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New measure not enough to stop Maui’s extinction

New measure not enough to stop Maui’s extinction 

(Wellington, New Zealand) The world’s smallest and rarest marine dolphins are still on the path to extinction after the New Zealand government announced limited measures to protect Maui’s dolphins, warns global conservation organisation, WWF.

“John Key’s Government has not gone far enough. They have ignored the science which clearly shows that taking nets out of Maui’s waters across their entire habitat is needed to stop them from going extinct," said WWF-New Zealand Head of Campaigns, Peter Hardstaff.

The Threat Management Plan for Maui’s (TMP) announced tonight, extends protection  for the remaining 55 Maui’s dolphins by 350 square kilometres but does not ban set netting throughout their habitat.

“The Government needs to do more, and quickly. Prime Minister John Key should listen to the majority of New Zealanders and introduce full protection measures for our treasured dolphins before it is too late," said Mr Hardstaff.

Polling shows that more than 3 out of 4 New Zealanders support expanding the ban on set-nets to cover the entire area where Maui’s dolphins live. 

Over 70,000 submissions were received on the TMP consultation. The vast majority of which were in favour of protection for Maui’s across their entire range.  More than 30,000 emails from WWF supporters in New Zealand and around the world were sent directly to PM John Key urging him to save Maui’s.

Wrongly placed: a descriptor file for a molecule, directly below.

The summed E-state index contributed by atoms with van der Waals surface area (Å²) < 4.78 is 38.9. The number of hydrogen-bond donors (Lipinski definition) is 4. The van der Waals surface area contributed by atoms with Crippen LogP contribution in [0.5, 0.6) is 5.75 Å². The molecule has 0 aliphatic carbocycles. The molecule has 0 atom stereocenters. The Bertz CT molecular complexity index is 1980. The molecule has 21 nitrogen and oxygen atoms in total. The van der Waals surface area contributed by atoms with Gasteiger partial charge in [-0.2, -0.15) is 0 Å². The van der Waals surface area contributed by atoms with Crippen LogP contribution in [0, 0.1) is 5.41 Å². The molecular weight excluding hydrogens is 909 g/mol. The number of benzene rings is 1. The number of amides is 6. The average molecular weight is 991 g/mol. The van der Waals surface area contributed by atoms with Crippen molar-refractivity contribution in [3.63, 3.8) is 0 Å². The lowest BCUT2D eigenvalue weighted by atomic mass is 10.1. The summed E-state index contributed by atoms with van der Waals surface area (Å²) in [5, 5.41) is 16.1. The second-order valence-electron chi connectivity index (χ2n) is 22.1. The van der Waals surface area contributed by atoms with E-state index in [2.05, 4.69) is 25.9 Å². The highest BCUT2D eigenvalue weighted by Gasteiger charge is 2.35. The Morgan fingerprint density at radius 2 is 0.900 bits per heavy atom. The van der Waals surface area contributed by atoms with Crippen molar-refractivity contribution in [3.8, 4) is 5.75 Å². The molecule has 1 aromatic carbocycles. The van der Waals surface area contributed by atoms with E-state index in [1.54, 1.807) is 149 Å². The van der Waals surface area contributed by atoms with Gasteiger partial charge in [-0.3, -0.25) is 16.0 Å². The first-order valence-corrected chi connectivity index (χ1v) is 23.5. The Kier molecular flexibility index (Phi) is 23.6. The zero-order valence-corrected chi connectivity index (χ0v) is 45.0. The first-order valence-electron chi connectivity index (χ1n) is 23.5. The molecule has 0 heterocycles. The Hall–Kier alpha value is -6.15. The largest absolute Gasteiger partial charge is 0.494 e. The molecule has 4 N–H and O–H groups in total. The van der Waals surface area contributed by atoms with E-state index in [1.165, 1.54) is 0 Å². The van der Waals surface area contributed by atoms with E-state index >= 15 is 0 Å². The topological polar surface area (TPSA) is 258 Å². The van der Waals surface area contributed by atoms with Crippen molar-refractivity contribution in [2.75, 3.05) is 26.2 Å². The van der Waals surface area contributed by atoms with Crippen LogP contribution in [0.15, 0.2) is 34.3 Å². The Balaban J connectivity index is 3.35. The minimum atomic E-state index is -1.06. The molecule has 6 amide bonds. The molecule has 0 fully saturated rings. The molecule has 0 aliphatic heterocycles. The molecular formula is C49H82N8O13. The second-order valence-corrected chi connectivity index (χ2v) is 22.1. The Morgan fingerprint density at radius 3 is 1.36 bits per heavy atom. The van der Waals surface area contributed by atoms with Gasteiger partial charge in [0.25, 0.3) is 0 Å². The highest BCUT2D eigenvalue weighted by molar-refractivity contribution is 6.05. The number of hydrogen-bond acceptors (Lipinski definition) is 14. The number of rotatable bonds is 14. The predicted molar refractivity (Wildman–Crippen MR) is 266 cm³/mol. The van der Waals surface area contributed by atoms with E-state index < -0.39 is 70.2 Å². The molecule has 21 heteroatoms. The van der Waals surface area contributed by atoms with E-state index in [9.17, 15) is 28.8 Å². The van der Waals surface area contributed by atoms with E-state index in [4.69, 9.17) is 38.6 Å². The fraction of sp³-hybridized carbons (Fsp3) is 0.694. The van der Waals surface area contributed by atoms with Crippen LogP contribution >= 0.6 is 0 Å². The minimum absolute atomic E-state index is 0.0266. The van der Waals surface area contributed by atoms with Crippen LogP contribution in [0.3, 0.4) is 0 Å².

The Goverment's proposal for limited extension of the set net ban from Pariokariwa Point  to Waiwhakaiho River recevied 45,000 submissions the vast majority of which said it did not go far enough.
 
“The Government has ignored the public and come up with a poorly conceived ‘balancing’ act that fails both fishers and dolphins.  The science shows we can’t afford any more Maui’s deaths in nets.

“The Government has an obligation to help fishing communities to transition to dolphin-friendly fishing practices, rather than use them as an excuse for Government inaction."

“Extinction not only means the loss of a special animal it could also tarnish New Zealand’s reputation and damage the image of our NZ$1.56 billion fishing export industry. ”

WWF believes that only a genuine sanctuary, prohibiting harmful fishing practices and placing a moratorium on risky marine mining activities, from Maunganui Bluff to the Whanganui river mouth, including harbours, out to 100 metres deep off the coastline can save Maui’s dolphins.  

This position is drawn from the recommendations and analysis of the International Whaling Commission, International Union for the Conservation of Nature, and the Risk Assessment Panel of scientists that the Government convened to provide advice on measures need to save Maui’s dolphins. 

ENDS

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